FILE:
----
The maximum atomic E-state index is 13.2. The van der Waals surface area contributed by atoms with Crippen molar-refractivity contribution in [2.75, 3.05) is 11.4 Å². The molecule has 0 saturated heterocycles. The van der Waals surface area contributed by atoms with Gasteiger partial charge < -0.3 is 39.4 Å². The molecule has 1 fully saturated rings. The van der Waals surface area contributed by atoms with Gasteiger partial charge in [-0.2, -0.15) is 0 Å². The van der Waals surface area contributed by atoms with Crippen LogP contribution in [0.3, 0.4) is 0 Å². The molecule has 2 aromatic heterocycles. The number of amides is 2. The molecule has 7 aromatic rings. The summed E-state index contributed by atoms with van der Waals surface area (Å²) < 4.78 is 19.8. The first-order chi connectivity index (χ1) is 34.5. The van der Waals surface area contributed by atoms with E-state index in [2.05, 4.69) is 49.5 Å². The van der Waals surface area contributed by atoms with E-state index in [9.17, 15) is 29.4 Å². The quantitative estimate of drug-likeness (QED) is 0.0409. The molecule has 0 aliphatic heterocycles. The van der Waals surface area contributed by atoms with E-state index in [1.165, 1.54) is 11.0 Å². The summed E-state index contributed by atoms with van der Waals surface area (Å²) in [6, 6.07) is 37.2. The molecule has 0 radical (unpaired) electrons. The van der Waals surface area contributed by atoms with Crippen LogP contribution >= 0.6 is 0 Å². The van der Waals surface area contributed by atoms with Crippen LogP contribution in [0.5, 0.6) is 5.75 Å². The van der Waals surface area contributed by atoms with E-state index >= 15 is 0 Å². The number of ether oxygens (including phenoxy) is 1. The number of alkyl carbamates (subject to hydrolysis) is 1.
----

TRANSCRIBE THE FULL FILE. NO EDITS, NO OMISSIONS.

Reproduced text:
The maximum atomic E-state index is 13.2. The van der Waals surface area contributed by atoms with Crippen molar-refractivity contribution in [2.75, 3.05) is 11.4 Å². The molecule has 0 saturated heterocycles. The van der Waals surface area contributed by atoms with Gasteiger partial charge < -0.3 is 39.4 Å². The molecule has 1 fully saturated rings. The van der Waals surface area contributed by atoms with Gasteiger partial charge in [-0.2, -0.15) is 0 Å². The van der Waals surface area contributed by atoms with Crippen LogP contribution in [0.3, 0.4) is 0 Å². The molecule has 2 aromatic heterocycles. The number of amides is 2. The molecule has 7 aromatic rings. The summed E-state index contributed by atoms with van der Waals surface area (Å²) < 4.78 is 19.8. The first-order chi connectivity index (χ1) is 34.5. The van der Waals surface area contributed by atoms with E-state index in [2.05, 4.69) is 49.5 Å². The van der Waals surface area contributed by atoms with E-state index in [9.17, 15) is 29.4 Å². The quantitative estimate of drug-likeness (QED) is 0.0409. The molecule has 0 aliphatic heterocycles. The van der Waals surface area contributed by atoms with E-state index in [1.165, 1.54) is 11.0 Å². The summed E-state index contributed by atoms with van der Waals surface area (Å²) in [6, 6.07) is 37.2. The molecule has 0 radical (unpaired) electrons. The van der Waals surface area contributed by atoms with Crippen LogP contribution >= 0.6 is 0 Å². The van der Waals surface area contributed by atoms with Crippen LogP contribution in [0.5, 0.6) is 5.75 Å². The van der Waals surface area contributed by atoms with E-state index >= 15 is 0 Å². The number of ether oxygens (including phenoxy) is 1. The number of alkyl carbamates (subject to hydrolysis) is 1.